Then both dogs trotted back into their big pen. I set a bowl of kibble before them—their “first breakfast.”
Monday was a bit of a bust. I did organize my calendar. I carefully noted the dates of trips and events into July. I don’t want to double-book anything. It has happened before.
I had trouble getting anything done. I didn’t want to look at any more books. I had been oversaturated on Saturday and Sunday.
My phone chimed in the early afternoon.
(Beth. Damn! I forgot to reply to her email about Malice Domestic.)
“Hi, Beth. I’m so sorry I didn’t get back to you. What are the dates again?”
I checked my just rehung calendar, and two of the four dates were open.
Then we caught up on family and mutual friends and other events. It is strange how Barbara still reaches out to so many ten years after her passing. Barbara Mertz (a.k.a. Elizabeth Peters and Barbara Michaels) is being honored at the annual mystery writers and fans convention this April, and Beth thought I might like to be there. She wanted me there. We chatted over half an hour—there was that much catching up to do.
“Well, I’ll see you in two months. It is on my calendar. Send me the details when you get them.”
I’d made plans to meet Cap at Madrones for Happy Hour. I wanted to pick his brain about the guided tour he took to Cornwall last fall. The time was set. 4 p.m. The restaurant was mostly empty. On Monday, the beers are half price—for 20 ounces. I ordered a H.A.Z.Y. IPA. Cap soon joined me, settling on the cushioned barstool next to me. He gave me the details about the tour and the contacts for the guide they used. A Mr. Uff—as in “oof.” Then we chatted about other stuff. Cap had been my doctor for 37 years before he retired in 2017. He knows a lot about me. I told him about my recent appointment with the doctor that he had referred me to.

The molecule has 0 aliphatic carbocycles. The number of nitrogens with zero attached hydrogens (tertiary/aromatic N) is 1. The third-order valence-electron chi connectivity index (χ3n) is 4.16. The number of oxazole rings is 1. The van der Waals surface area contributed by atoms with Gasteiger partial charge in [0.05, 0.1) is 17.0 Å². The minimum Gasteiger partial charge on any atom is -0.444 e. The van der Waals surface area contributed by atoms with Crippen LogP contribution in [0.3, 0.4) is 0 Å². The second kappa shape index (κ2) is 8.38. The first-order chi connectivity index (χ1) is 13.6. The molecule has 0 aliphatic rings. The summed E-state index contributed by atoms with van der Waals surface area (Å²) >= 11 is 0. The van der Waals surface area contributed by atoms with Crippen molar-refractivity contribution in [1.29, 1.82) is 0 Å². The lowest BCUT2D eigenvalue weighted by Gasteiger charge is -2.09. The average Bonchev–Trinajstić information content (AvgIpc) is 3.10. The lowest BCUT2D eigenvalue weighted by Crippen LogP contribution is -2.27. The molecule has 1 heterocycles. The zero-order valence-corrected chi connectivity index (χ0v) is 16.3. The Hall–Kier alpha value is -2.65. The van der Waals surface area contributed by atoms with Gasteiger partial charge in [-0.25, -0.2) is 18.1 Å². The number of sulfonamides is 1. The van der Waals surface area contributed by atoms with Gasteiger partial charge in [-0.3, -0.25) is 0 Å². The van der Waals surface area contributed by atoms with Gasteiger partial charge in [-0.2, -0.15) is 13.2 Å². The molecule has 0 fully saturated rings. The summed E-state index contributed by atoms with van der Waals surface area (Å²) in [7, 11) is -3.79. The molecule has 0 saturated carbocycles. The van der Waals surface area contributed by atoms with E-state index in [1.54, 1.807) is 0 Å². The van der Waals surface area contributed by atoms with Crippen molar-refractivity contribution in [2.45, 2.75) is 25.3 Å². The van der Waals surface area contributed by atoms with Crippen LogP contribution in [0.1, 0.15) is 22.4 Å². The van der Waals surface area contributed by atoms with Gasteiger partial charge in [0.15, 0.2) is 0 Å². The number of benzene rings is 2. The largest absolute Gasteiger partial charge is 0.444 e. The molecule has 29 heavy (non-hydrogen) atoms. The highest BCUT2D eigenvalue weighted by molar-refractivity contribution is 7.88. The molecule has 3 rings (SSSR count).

“I told Andy about John and Emory and other people I knew or knew of who had died suddenly of heart attacks. I told him my dad had died suddenly from one.”
“My dad did too. I still miss John. He just made you feel good being around him.”